Continuing Blackman’s argument with regards the alignment of concepts in psychology and psychiatry she states “they focus less on the brain and more on those cognitive capacities which are viewed as existing within the mind. They are attempts to locate the psychological, as opposed to the psychiatric mechanisms, which underpin the hallucinatory experience. They claim to be based upon general theories of mental functioning, which are then extended to understand these so-called deviations from normal functioning. However… it is actually the ways in which deviations, understood as pathology, are articulated, which make possible what we understand normal mental functioning to be.” (p.52). She cites Foucault, “it must not be forgotten that ‘objective’ or ‘positive’ or ‘scientific’ psychology founds its historical origin and its basis in pathological experience. It was an analysis of duplication that made possible a psychology of the personality; an analysis of compulsions and of the unconscious that provided the basis for a psychology of consciousness; an analysis of deficits that led to a psychology of intelligence”. (Blackman, p.52).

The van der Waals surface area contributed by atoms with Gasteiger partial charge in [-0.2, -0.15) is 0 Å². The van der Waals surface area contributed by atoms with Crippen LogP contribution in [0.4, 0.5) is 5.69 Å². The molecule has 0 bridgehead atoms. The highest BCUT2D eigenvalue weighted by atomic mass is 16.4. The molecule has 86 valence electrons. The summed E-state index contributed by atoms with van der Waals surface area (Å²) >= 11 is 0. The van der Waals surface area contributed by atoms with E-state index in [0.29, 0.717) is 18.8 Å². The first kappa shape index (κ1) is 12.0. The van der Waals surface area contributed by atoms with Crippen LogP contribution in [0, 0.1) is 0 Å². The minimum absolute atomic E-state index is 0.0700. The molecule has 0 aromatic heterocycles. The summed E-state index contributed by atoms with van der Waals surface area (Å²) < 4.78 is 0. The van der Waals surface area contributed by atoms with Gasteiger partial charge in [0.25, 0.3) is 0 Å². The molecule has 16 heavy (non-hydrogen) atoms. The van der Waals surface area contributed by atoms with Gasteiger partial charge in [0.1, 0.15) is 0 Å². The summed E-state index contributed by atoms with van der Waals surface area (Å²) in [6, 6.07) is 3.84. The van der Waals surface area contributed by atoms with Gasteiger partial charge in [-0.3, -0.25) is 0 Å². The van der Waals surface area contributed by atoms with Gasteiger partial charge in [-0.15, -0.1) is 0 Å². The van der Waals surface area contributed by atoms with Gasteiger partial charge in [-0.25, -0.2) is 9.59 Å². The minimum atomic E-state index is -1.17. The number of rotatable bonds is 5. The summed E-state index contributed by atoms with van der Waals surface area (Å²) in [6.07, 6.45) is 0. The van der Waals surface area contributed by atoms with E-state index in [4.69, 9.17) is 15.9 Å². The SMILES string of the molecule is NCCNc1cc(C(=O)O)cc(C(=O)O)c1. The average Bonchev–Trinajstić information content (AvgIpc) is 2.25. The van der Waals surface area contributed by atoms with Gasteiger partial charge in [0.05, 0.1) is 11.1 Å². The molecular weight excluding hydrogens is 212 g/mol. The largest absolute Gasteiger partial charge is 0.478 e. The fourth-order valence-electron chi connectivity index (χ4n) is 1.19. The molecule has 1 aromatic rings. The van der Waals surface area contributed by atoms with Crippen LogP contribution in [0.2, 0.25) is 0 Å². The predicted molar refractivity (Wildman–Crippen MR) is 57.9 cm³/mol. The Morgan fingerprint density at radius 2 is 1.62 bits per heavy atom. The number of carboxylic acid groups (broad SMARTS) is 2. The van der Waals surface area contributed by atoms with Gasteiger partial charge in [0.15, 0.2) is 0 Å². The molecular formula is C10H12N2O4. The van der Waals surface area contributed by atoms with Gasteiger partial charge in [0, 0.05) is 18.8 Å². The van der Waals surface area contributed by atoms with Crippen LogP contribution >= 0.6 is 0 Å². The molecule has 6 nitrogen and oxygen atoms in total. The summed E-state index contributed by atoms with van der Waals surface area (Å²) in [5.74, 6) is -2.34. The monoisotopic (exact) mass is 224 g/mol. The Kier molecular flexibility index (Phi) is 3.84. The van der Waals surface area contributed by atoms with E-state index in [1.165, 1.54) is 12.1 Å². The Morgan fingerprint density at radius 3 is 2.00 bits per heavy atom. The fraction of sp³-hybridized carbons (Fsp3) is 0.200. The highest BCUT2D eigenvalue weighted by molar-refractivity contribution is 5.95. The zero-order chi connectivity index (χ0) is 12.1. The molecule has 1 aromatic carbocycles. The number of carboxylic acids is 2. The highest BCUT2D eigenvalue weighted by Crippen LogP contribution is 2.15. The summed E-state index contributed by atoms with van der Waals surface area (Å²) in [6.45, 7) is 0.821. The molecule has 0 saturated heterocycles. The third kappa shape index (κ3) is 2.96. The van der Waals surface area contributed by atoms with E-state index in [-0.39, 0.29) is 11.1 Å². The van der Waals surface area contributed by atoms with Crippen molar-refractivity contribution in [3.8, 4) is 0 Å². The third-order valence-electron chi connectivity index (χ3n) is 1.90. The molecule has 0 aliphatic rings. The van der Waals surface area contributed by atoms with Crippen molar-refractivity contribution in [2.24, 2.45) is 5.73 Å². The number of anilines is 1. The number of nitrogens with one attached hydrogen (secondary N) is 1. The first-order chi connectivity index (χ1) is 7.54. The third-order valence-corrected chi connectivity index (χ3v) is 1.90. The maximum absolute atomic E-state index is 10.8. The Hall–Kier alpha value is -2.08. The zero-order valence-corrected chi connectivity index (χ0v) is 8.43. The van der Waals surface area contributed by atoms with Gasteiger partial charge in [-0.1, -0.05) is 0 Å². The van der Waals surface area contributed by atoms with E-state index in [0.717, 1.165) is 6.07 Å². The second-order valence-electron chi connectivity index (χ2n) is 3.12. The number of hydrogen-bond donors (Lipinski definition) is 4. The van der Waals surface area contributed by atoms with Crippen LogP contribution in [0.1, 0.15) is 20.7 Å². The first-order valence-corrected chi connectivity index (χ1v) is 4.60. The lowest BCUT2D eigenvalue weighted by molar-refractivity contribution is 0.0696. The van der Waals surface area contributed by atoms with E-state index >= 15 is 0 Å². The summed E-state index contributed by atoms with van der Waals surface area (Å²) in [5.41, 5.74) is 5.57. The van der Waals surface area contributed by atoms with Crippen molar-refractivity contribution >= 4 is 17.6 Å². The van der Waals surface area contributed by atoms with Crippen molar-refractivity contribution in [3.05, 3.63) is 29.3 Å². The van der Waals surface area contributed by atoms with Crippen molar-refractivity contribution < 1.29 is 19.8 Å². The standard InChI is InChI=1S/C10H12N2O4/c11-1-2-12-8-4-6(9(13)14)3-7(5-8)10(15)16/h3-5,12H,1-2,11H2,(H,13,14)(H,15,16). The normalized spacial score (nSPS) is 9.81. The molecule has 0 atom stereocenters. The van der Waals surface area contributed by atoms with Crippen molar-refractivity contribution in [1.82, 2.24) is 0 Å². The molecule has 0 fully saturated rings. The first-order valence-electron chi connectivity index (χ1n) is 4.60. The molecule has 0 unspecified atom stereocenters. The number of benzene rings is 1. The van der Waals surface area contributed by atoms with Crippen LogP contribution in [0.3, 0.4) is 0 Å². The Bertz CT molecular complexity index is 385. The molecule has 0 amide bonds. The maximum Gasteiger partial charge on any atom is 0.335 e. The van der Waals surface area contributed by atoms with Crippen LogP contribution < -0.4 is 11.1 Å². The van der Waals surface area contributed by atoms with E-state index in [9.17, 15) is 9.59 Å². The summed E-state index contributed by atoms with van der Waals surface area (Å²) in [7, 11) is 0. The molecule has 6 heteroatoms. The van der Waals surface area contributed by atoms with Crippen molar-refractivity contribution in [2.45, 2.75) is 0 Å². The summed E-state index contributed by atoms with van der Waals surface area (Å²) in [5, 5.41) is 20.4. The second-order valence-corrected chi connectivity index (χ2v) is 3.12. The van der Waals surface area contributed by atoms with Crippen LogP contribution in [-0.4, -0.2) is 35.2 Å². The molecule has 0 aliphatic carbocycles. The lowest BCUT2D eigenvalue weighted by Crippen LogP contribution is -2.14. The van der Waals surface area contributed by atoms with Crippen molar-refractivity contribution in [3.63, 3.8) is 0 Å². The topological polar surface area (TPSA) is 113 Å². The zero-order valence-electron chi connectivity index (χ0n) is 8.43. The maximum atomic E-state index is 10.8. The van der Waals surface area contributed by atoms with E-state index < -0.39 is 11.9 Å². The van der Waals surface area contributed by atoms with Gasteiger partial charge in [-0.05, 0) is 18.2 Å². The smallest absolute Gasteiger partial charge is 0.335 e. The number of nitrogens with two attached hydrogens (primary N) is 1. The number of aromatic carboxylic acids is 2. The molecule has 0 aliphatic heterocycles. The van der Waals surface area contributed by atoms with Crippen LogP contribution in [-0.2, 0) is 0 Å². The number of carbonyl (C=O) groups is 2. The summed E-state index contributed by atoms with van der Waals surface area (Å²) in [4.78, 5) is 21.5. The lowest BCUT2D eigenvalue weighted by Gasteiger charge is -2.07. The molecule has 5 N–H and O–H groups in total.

Blackman then turns to the social elements of the hallucinatory experience. But we will return to these later. Much of these debates as well as more contemporary one’s are covered by The British Psychology Society’s Power, Threat, Meaning Framework in the literature review that precedes the discussion on practice. I will be covering this Framework later, its relation to some problems of contemporary governance. But for now, I hope that my notes on Lisa Blackman cover some issues in what is considered the ‘problem of hallucination’, and in the next article I will return to some problems of phenomenology and the work of Ver Eecke, before returning to Rocjiewicz Jr and Rockjiewicz’s ‘intentional arc’.



Filed under:Uncategorized — posted by Schizostroller on December 2, 2014 @ 10:10 am

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image: detail of installation by Bronwyn Lace